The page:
By restaurant standards, Greg Howard could be considered a choirboy in the industry. There’s not much drama in his story. No drugs, stopped smoking 10 years ago, no divorces, drinks responsibly ... he had a humble beginning. Shoot, the guy only has one tattoo.
So how has he succeeded in the stressful restaurant business without stumbling into its many pitfalls?
“This is a crazy business,” admits the owner of the former McCabe’s Tavern and current partner of the food service contract for Patty Jewett Bar and Grill. He is also a major partner of Slingers Smokehouse. “I started in the business when I was 15 sweeping floors in a bar. I rode my bike to work and did that for a few years while I finished high school.”
He got hooked on the vibe of the bar.
“I liked the energy and people of the business,” he said. “I went to Johnson and Wales in Providence (R.I.) and majored in marketing.”
While in college, he got a job cooking at a 250-seat sports bar.
“I realized I wanted to work in the restaurant industry,” he said. “I started picking up electives in food service while studying marketing.”
That was the beginning of a more than 30-year career in restaurant management and ownership.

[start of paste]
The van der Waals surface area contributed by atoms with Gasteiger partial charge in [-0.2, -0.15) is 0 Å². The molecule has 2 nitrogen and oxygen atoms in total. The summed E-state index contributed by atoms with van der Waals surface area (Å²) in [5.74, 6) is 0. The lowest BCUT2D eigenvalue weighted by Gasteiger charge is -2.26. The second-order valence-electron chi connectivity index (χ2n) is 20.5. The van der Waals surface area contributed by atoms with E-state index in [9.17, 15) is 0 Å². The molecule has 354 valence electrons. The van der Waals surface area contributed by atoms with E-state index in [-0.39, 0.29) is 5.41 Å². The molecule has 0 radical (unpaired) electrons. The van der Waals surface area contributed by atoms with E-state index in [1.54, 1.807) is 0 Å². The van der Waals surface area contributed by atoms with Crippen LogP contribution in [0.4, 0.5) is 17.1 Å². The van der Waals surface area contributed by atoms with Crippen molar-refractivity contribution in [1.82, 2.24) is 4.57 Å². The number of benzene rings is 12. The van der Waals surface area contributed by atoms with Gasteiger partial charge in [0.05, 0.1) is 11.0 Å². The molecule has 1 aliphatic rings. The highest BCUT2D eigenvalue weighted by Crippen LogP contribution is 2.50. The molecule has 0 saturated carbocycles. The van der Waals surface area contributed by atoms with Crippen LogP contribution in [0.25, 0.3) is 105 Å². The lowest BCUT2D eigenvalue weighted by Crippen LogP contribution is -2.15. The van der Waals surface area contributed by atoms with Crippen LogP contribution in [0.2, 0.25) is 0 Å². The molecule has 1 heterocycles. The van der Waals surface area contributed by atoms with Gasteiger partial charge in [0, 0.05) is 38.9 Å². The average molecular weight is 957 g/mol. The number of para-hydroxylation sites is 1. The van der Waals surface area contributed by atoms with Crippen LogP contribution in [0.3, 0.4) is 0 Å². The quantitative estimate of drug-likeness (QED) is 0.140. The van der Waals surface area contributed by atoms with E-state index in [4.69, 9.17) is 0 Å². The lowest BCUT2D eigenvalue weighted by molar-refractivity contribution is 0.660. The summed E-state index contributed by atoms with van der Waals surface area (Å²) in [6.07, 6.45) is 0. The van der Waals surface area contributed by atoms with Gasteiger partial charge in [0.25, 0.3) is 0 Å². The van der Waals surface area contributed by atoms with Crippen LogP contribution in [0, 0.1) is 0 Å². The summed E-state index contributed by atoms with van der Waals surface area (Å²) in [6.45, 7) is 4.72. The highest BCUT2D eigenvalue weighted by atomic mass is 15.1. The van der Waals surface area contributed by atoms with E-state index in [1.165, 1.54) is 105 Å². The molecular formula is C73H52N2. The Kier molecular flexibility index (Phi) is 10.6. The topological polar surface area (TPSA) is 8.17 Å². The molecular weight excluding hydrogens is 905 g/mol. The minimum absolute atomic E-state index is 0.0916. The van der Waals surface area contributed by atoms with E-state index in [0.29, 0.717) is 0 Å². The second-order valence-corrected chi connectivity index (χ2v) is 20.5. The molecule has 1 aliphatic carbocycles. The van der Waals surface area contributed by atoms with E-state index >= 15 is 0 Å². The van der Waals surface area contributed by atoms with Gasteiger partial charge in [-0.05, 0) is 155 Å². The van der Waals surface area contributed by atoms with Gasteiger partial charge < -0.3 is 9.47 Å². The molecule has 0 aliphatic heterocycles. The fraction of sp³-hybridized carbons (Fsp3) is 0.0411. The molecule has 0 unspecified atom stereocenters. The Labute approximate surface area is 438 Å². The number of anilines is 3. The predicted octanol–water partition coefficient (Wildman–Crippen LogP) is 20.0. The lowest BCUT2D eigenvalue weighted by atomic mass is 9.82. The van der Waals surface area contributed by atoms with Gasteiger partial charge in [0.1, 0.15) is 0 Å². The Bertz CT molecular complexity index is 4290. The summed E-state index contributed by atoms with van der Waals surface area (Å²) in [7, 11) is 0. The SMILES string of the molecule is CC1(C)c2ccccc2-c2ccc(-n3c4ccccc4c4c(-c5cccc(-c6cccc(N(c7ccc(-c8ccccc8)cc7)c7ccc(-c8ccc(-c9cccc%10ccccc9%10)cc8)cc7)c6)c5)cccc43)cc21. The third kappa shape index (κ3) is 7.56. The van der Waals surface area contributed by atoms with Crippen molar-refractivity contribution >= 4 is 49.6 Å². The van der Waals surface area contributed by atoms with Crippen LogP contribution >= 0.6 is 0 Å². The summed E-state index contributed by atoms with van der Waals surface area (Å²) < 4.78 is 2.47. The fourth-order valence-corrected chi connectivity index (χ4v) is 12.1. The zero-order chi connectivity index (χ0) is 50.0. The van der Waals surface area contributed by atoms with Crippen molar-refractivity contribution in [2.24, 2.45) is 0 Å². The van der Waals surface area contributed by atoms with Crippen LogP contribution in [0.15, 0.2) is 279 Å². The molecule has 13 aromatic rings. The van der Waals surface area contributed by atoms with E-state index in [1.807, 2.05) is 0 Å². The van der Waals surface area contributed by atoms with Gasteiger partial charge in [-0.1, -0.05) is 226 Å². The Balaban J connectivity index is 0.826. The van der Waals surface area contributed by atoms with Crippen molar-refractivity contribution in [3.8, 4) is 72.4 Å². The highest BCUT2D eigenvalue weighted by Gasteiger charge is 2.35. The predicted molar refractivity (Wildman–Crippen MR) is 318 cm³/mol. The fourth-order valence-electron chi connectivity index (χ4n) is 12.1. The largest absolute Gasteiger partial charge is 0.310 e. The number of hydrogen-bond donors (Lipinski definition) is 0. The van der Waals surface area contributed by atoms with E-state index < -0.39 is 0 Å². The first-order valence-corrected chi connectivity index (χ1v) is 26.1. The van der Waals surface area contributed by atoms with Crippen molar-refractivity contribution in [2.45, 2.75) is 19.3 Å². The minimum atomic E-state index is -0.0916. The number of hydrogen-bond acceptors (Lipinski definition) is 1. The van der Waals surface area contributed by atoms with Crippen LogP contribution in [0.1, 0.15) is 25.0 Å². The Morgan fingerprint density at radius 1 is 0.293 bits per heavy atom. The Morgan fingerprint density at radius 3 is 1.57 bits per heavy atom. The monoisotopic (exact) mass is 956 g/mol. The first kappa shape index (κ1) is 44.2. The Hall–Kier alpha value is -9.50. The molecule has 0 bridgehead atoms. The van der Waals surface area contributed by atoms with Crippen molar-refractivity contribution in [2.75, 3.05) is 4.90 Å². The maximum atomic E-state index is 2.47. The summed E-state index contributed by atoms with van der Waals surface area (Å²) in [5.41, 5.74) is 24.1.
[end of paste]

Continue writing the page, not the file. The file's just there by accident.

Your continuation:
Howard grew up in Brewster, N.Y., in a middle-class family, the middle child of three children. His parents loved to go to a New Jersey bar called Gregory’s Bar and Grill.
“That’s how I got my first name,” Howard said. “Mom is Irish, with the last name of McCabe, which some years later would become the name for my Irish pub.”
His dad started an industrial design company, and his mom stayed home and raised the kids until she went back to work in the school system. Howard counts himself lucky.
“I didn’t realize what a blessing that was for her to be at home with us,” he said. “My friends joke that I was raised in a Beaver Cleaver family.”
Striking out on his own
In 1993, during spring break from Johnson and Wales, he and a friend decided to check out skiing in Colorado.
“We landed at Stapleton Airport in Denver and headed to Summit County to ski at Keystone Resort,” he said. “I loved it and looked around for job opportunities so I could come back to Colorado after finishing college.”
He snagged a job at Alpen Glow restaurant at Keystone Resort right after graduating in 1993.
“Colorado didn’t have much of a food scene,” he said. “But being at Keystone Resort allowed me to work with a lot of different people and service styles. I was there three years.”
He jumped at an opportunity to open a Mexican food restaurant in Colorado Springs, called Bandito’s Mexican Cantina. But it was sold in 1998, just two years after opening. Howard went back to Keystone and became front-of-the-house manager for Out of Bounds, a casual-style family eatery with a nightclub downstairs. But after a year, he left Keystone and headed back to the Springs. He was in his mid-20s.
“I made a really good connection and got a job at Phantom Canyon,” he said, “first as a waiter and gradually I moved up to a management position and then general manager.”